Member of the Week: Brittney Johnson

Brittney JohnsonBrittney Johnson is head of library instruction at St. Edward’s University in Austin, TX. She is also part of the presenter team for ACRL’s licensed workshop Engaging with the ACRL Framework: A Catalyst for Exploring and Expanding Our Teaching Practices. Brittney has been a member of ACRL since 2015 and is your ACRL member of the week for August 28, 2017.

1. Describe yourself in three words: Teacher, thinker, creator.

2. What are you reading (or listening to on your mobile device)? I’ve just begun reading Mohsin Hamid’s Exit WestNext in line is my book club’s selection Jenny Colgan’s The Bookshop on the Corner.

3. Describe ACRL in three words: Community, engaging, education.

4. What do you value about ACRL? As a former public educator, and because of the involvement I have in ACRL’s information literacy work, I appreciate ACRL’s commitment to engaging librarians as educators. The role that academic librarians serve for students expands far outside the reaches of the classroom, and as such, we have unique opportunities to educate students in a variety of contexts. I value the emphasis that ACRL places on guiding academic librarians through this endeavor.

5. What do you, as an academic librarian, contribute to your campus? As head of library instruction, I develop programmatic curriculum in information literacy and lead the library instruction team in cross-disciplinary integration of that curriculum across campus. I also collaborate with the First-Year Writing program to develop integrated models of teaching research and writing that center around shared threshold concepts of information literacy and writing studies, and I teach the senior-level capstone course.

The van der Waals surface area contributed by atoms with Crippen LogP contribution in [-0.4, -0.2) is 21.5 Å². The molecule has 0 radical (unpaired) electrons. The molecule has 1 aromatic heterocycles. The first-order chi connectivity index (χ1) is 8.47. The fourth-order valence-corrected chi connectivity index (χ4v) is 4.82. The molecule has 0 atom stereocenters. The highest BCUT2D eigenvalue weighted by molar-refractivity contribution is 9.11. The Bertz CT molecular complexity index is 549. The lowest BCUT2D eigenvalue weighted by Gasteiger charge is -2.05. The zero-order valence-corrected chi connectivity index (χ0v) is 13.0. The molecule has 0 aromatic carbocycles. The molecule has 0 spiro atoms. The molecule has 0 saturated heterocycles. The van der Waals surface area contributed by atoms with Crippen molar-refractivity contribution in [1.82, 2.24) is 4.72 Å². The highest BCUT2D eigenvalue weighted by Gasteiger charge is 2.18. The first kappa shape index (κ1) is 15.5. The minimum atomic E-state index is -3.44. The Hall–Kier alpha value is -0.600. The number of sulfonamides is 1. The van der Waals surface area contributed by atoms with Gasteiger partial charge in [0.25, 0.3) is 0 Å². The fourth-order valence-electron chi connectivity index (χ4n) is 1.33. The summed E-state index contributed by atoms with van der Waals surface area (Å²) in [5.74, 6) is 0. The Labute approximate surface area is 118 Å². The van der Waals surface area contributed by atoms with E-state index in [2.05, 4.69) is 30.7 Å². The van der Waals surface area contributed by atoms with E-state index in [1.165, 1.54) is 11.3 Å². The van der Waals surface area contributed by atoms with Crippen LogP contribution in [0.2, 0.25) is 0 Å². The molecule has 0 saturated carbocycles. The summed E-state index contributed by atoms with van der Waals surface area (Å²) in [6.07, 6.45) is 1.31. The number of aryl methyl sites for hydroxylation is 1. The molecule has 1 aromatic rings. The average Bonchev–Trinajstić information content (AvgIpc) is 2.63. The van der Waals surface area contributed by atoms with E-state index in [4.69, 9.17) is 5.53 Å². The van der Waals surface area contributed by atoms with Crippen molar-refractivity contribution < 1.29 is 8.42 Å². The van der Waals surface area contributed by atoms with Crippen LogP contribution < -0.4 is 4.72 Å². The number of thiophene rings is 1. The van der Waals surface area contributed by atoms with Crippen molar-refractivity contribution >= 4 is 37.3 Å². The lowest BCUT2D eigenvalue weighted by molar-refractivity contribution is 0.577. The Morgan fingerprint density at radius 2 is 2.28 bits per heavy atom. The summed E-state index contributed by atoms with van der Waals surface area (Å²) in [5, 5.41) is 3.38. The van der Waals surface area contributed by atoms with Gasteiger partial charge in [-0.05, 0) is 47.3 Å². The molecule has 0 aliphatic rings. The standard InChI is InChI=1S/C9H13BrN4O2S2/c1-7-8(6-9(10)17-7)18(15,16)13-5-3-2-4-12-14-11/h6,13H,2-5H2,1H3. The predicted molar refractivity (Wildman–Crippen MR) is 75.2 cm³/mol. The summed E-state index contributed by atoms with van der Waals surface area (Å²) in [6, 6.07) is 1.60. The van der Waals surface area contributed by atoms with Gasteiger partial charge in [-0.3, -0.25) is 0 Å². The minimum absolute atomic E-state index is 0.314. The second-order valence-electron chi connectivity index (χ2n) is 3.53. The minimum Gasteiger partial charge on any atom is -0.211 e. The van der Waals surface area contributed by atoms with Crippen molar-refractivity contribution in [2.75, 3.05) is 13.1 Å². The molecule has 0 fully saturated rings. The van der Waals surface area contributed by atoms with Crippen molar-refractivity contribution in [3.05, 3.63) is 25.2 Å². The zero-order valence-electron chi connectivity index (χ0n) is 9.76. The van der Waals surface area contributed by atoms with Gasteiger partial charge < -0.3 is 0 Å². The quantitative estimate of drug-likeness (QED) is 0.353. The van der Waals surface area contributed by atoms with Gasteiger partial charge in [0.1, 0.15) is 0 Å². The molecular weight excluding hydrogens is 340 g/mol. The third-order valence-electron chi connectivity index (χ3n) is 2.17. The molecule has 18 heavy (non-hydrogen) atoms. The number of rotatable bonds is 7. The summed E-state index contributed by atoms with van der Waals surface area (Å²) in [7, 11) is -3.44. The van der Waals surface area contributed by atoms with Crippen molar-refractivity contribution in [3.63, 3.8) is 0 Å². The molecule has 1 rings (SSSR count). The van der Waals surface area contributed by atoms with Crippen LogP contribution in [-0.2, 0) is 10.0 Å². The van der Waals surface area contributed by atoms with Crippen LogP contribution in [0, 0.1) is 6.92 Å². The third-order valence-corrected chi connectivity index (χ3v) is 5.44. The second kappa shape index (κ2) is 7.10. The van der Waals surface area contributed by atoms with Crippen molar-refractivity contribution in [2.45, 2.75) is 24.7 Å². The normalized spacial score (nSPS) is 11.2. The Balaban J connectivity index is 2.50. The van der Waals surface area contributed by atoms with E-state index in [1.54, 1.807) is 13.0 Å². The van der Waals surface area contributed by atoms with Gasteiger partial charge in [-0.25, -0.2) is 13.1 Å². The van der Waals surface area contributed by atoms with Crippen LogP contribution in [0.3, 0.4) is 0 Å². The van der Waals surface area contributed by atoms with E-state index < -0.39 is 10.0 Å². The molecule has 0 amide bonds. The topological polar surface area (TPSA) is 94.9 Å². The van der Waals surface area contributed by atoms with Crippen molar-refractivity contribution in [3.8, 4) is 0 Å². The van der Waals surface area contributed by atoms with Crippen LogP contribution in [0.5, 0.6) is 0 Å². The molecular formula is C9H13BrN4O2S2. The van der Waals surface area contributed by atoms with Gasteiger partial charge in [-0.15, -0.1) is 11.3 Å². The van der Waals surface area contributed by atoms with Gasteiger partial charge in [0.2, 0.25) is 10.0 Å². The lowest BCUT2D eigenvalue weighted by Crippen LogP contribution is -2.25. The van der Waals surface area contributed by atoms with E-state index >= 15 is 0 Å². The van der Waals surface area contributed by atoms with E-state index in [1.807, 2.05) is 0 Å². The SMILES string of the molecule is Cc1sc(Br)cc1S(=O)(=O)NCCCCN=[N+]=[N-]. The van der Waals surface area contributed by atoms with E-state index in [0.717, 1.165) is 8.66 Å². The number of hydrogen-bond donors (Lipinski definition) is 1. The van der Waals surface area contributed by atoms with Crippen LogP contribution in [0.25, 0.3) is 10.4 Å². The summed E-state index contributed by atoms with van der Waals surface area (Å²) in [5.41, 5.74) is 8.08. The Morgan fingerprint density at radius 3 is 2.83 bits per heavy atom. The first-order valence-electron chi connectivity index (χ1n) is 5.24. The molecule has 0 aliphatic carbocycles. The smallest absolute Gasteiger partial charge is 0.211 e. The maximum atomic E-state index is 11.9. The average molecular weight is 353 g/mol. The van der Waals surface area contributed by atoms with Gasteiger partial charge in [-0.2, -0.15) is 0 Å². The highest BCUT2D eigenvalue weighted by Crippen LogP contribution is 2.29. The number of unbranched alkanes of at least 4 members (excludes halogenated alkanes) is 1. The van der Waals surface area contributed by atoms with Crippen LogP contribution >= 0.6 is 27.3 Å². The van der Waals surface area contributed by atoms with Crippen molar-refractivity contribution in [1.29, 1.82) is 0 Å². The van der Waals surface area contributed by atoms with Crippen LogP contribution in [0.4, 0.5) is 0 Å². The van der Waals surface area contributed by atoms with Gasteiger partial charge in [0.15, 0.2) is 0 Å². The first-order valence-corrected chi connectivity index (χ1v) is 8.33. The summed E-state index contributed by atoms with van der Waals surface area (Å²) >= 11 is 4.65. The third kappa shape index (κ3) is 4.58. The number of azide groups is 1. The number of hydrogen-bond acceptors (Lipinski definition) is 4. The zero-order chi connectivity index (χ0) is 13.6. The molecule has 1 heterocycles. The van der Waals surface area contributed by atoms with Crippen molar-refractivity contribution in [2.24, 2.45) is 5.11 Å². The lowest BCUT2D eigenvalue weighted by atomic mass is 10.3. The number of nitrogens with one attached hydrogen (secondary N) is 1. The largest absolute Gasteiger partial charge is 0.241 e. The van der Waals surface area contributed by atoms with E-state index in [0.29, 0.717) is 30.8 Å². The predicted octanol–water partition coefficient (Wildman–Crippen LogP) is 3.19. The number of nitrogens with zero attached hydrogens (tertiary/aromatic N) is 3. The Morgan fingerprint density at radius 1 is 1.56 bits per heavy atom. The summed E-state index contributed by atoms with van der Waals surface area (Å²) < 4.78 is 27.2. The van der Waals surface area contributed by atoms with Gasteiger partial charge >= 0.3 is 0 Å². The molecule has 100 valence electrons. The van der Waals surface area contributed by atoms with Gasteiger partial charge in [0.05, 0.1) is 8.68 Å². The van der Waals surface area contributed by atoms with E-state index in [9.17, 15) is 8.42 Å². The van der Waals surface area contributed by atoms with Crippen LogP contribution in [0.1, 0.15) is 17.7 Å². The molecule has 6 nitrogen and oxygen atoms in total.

6. In your own words: I love this job! In my role at St. Edward’s, I have the opportunity to not only teach, but to support and mentor students throughout the entirety of their undergraduate career. It is incredibly rewarding to watch and be a part of students’ evolving understandings as they progress from freshmen to seniors in their disciplines. Because St. Edward’s is a small, liberal arts university, we are able to build meaningful relationships within a tight-knit community—with the library at the center! The thinking and innovating and global involvement of our students is inspiring and empowering as an educator.


Editor’s Note: Are you an ACRL member? Would you like to be featured as ACRL Member of the Week? Nominate a colleague? Contact Mary Jane Petrowski at mpetrowski@ala.org for more information.

The Self as Subject: Autoethnographic Research into Identity, Culture, and Academic Librarianship

ACRL announces the publication of The Self as Subject: Autoethnographic Research into Identity, Culture, and Academic Librarianship, edited by Anne-Marie Deitering, Robert Schroeder, and Richard Stoddart. This collection of reflective narratives explores the varied dimensions of librarianship in the present moment, and examines autoethnography’s potential to help librarians answer questions that cannot be answered by traditional, empirical research methods and to reveal voices that are obscured by aggregations of data.

Autoethnography is a type of research that uses writing and self-examination to explore far-ranging cultural, political, and social issues through personal experience. It is a qualitative, reflexive, ethnographic method where the researcher is also the subject of inquiry.